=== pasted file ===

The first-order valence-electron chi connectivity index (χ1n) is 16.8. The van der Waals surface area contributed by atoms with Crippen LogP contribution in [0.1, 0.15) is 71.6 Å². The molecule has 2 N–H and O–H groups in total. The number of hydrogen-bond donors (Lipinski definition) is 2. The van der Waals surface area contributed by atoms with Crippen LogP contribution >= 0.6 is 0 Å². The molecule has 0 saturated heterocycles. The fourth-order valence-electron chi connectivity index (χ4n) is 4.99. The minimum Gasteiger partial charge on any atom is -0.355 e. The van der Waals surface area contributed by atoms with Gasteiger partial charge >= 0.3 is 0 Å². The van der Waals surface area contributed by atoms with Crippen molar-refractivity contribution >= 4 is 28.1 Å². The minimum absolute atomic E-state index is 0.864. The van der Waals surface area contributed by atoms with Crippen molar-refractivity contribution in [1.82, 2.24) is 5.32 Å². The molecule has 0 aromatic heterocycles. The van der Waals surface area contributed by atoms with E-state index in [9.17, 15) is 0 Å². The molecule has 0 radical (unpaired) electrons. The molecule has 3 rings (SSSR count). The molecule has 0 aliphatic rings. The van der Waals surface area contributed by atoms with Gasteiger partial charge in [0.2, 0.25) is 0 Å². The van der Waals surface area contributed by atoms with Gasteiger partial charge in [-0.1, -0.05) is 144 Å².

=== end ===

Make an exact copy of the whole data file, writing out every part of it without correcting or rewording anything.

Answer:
The first-order valence-electron chi connectivity index (χ1n) is 16.8. The van der Waals surface area contributed by atoms with Crippen LogP contribution in [0.1, 0.15) is 71.6 Å². The molecule has 2 N–H and O–H groups in total. The number of hydrogen-bond donors (Lipinski definition) is 2. The van der Waals surface area contributed by atoms with Crippen LogP contribution >= 0.6 is 0 Å². The molecule has 0 saturated heterocycles. The fourth-order valence-electron chi connectivity index (χ4n) is 4.99. The minimum Gasteiger partial charge on any atom is -0.355 e. The van der Waals surface area contributed by atoms with Gasteiger partial charge >= 0.3 is 0 Å². The van der Waals surface area contributed by atoms with Crippen molar-refractivity contribution >= 4 is 28.1 Å². The minimum absolute atomic E-state index is 0.864. The van der Waals surface area contributed by atoms with Crippen molar-refractivity contribution in [1.82, 2.24) is 5.32 Å². The molecule has 0 aromatic heterocycles. The van der Waals surface area contributed by atoms with E-state index in [9.17, 15) is 0 Å². The molecule has 0 radical (unpaired) electrons. The molecule has 3 rings (SSSR count). The molecule has 0 aliphatic rings. The van der Waals surface area contributed by atoms with Gasteiger partial charge in [0.2, 0.25) is 0 Å². The van der Waals surface area contributed by atoms with Gasteiger partial charge in [-0.1, -0.05) is 144 Å².